But the problem with old crime films and courtroom dramas is that they've now been done to death. Every TV show, from "Law and Order" to "Columbo", has squeezed the life out of the genre. Most of these TV shows offer far cleverer scripts.

"Anatomy of a Murder" still packs a punch, though. It's filled with a nice sense of sexuality, a riveting trial scene and some pretty risqué dialogue. The script, which focuses on rape, sexual assault and abuse, was very daring at the time. Preminger even sly acknowledges that his film was uncomfortably near to violating the Production Code by having his characters debate the proper way of referring to a pair of panties in court. Is this allowed, they ask, or is it going over the top?

The plot is the usual murder mystery fare, but there's a nice sense of ambiguity. Nothing is clearly resolved, and the moral waters are very murky. In the end, we aren't quite sure whether justice has actually been served.

Premminger - usually a very flat director - maneuvers his camera with skill during the courtroom sequences, juggling angles and making the most of the small spaces. Architecturally, it's not as brilliant as what Lumet did in "12 Angry Men", but it's still pretty entertaining.

But the film's real star is Jimmy Stewart. Stewart plays the usual country lawyer archetype, but though he appears easy going, he reveals some impressive fangs when challenged. It's a far cry from Capra's small-town lawyers. Issues are never clear-cut, characters are always morally ambiguous, and everyone seems to have a nasty streak.

7.5/10 - I generally don't like Otto Preminger, but this film held my interest. It's not as good as Lumet's "12 Angry Men" or "The Verdict", but it still works, thanks largely to the ever reliable Jimmy Stewart.

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3 out of 3 people found the following review useful:

Irresistible Urge

7/10
Author: rabrenner from United States
7 January 2008

*** This review may contain spoilers ***

Classic courtroom drama. Jazz playing, fly fishing small-town lawyer Jimmy Stewart must defend slimy army lieutenant Ben Gazzara against murder charges. With an all-star cast, including Lee Remick as Gazzara's sexpot wife, Eve Arden as Stewart's wisecracking secretary, Arthur O'Connell as his lovable but alcoholic partner, and George C. Scott as the icy assistant district attorney. Plus a jazzy score by Duke Ellington, who appears as "Pie Eye" in the movie (Stewart and the Duke play a duet!), and the cutest little flashlight carrying dog.

*** SPOILER ALERT *** It's interesting that Stewart gets Gazzara off on a temporary insanity defense. You still root for Stewart to win, but I doubt a movie with this premise could be made today. The temporary insanity defense has fallen into ill repute, to say the least, and I'm skeptical that a sympathetic audience could be found.

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4 out of 5 people found the following review useful:

We, the Jury

8/10
Author: jacobfam from California, USA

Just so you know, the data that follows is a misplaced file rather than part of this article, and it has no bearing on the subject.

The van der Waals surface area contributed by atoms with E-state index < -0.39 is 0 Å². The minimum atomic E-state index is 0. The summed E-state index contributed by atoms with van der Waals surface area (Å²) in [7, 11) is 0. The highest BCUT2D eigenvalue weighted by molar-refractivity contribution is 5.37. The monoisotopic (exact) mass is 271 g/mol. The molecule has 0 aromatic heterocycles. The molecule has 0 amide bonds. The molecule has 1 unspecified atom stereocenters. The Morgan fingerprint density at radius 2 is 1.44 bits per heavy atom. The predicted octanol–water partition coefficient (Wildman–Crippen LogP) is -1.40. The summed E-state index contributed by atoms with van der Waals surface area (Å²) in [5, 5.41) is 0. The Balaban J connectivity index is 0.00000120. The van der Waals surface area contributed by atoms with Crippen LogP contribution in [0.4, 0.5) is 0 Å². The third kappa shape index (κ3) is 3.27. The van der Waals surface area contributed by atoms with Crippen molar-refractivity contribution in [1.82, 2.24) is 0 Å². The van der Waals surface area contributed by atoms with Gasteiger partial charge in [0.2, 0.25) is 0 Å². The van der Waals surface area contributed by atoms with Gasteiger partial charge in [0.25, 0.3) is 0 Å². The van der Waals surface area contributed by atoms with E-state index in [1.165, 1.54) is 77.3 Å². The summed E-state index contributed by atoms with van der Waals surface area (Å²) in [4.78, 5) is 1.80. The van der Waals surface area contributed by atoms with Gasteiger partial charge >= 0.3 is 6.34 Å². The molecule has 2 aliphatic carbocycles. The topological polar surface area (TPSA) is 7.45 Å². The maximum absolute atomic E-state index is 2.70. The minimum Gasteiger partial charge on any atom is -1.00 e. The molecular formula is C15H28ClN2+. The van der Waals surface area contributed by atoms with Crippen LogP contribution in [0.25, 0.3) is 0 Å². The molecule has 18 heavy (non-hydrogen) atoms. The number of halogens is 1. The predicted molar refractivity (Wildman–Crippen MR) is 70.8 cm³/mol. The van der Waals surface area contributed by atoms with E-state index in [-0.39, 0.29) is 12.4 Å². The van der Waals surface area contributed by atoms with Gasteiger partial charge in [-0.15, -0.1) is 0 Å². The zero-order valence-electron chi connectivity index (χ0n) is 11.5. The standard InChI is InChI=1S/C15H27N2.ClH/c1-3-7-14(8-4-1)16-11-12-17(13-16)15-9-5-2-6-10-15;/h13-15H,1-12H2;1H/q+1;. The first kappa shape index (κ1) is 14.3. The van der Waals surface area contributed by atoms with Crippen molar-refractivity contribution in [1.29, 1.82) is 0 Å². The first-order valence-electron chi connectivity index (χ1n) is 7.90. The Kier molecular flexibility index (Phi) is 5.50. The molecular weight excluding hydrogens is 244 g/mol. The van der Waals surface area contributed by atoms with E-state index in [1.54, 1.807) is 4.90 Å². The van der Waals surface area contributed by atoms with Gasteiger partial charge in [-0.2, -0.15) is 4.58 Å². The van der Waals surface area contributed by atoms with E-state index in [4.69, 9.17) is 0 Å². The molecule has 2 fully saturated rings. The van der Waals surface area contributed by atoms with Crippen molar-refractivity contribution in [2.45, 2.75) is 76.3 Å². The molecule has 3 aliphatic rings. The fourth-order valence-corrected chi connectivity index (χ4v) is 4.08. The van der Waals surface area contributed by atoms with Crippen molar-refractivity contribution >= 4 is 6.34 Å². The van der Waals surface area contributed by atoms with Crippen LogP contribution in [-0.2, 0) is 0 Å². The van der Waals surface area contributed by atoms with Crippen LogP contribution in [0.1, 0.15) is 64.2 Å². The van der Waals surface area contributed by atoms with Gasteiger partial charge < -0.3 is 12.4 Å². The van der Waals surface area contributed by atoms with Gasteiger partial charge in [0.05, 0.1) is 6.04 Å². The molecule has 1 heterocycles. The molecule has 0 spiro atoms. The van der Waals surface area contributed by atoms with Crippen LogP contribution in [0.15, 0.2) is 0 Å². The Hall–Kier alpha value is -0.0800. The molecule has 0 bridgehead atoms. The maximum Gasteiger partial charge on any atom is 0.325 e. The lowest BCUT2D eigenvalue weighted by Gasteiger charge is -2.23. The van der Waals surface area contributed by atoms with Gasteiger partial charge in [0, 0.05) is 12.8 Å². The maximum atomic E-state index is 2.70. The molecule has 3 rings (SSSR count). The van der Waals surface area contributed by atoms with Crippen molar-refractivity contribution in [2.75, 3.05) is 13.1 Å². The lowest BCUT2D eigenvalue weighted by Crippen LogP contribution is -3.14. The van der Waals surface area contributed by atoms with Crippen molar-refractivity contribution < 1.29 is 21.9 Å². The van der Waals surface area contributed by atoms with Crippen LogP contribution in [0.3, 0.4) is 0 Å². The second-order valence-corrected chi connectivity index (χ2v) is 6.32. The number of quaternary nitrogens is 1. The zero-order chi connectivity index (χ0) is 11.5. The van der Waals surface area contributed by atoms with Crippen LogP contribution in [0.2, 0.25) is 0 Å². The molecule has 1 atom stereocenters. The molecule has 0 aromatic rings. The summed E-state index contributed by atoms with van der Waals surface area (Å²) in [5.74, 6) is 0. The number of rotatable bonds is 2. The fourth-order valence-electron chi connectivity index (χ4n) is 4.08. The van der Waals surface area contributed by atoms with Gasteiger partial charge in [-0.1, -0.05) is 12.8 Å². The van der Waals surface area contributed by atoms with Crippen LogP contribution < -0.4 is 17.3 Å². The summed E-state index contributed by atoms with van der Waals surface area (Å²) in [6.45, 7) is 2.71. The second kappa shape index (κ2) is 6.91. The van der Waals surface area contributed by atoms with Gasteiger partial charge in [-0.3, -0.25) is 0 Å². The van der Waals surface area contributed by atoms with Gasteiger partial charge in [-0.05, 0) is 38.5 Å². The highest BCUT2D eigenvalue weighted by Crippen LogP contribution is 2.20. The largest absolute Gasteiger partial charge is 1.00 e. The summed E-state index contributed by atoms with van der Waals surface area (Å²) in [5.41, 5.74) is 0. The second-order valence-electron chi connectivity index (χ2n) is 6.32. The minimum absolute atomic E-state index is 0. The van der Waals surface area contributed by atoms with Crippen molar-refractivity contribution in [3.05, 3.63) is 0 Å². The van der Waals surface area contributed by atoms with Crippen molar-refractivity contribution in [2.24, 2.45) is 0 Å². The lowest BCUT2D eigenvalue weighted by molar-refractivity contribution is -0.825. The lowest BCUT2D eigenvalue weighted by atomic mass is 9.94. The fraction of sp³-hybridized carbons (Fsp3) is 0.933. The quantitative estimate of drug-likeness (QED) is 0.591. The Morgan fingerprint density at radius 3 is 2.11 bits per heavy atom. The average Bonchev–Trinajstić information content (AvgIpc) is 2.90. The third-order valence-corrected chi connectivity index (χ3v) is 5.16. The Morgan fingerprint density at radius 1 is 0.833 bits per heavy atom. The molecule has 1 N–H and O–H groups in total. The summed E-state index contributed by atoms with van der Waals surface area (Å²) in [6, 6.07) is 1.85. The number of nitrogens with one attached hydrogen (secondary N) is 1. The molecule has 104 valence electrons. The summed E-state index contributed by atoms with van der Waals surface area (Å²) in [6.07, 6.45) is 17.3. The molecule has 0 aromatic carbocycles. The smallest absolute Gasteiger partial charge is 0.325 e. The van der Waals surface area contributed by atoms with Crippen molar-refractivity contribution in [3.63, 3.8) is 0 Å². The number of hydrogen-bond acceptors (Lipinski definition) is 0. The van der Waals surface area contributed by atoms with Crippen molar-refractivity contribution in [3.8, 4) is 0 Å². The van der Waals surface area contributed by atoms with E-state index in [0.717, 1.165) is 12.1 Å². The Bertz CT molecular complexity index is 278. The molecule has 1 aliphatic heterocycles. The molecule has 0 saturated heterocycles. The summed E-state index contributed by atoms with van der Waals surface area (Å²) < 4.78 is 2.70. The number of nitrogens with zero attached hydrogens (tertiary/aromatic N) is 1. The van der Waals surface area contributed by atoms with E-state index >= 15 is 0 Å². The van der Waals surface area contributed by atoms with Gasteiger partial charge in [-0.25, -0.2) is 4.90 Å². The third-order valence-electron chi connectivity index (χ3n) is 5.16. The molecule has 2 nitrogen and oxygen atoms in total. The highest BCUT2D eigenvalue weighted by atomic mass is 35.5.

7 February 2007

*** This review may contain spoilers ***

This movie puts its audience in the same untenable position as the jury, forcing the viewer to decide for himself what really happened. There is no irrefutable truth or incontrovertible evidence, there is only opinion. We are left with our personal interpretation of the facts of the case (such as they are), the behavior and motives of the people involved, and the sleight of hand of the attorneys, but we are never shown proof that we have interpreted any of it correctly.

The elements of the story beg for interpretation--rape or adultery, crime of passion or premeditated murder, protective husband or vicious wife-beater, aloof inmate or cocky creep, scheming arsonist or truthful stoolie, lost panties or planted evidence, good guy lawyer or calculating cynic....By trial's end we don't have the whole story, we have unanswered questions. We have a case of colossal ambiguity.

Do we also have reasonable doubt? How would we, how could we render a verdict? That question is the essence and purpose of this film.

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5 out of 7 people found the following review useful:

A lot of people will hate this movie

8/10
Author: rooprect from New York City
22 November 2006

This movie will confuse and possibly offend anyone looking for a moral or a black-or-white case between good & evil. Who's the good guy? Who's the bad guy? Did it have a happy ending or an unhappy one? These are questions that are not necessarily answered outright, making this the sort of movie that stays in your thoughts for a long time afterward.

Unlike "Twelve Angry Men" which has a clean resolution and a solid moral, "Anatomy of a Murder" gives us something much more realistic & confounding. But here's why the movie is so brilliant: It's one of the only movies I can think of that presents realism without ruining your day. Despite showing us the irresoluble (and often unpleasant) complexities of human justice, this movie does not sink to cynicism, sarcasm or heavy handed satire--you know, the sort of obvious stuff we see in the films of today.

Really, can you name any movie or director who presents realism without being visually or emotionally disturbing? Usually realism is synonymous with "life sucks" (or shaky camera, ugh). Here instead we have one of the most realistic studies of human vices, and yet--largely through James Stewart's brilliant performance--we are left feeling satisfied.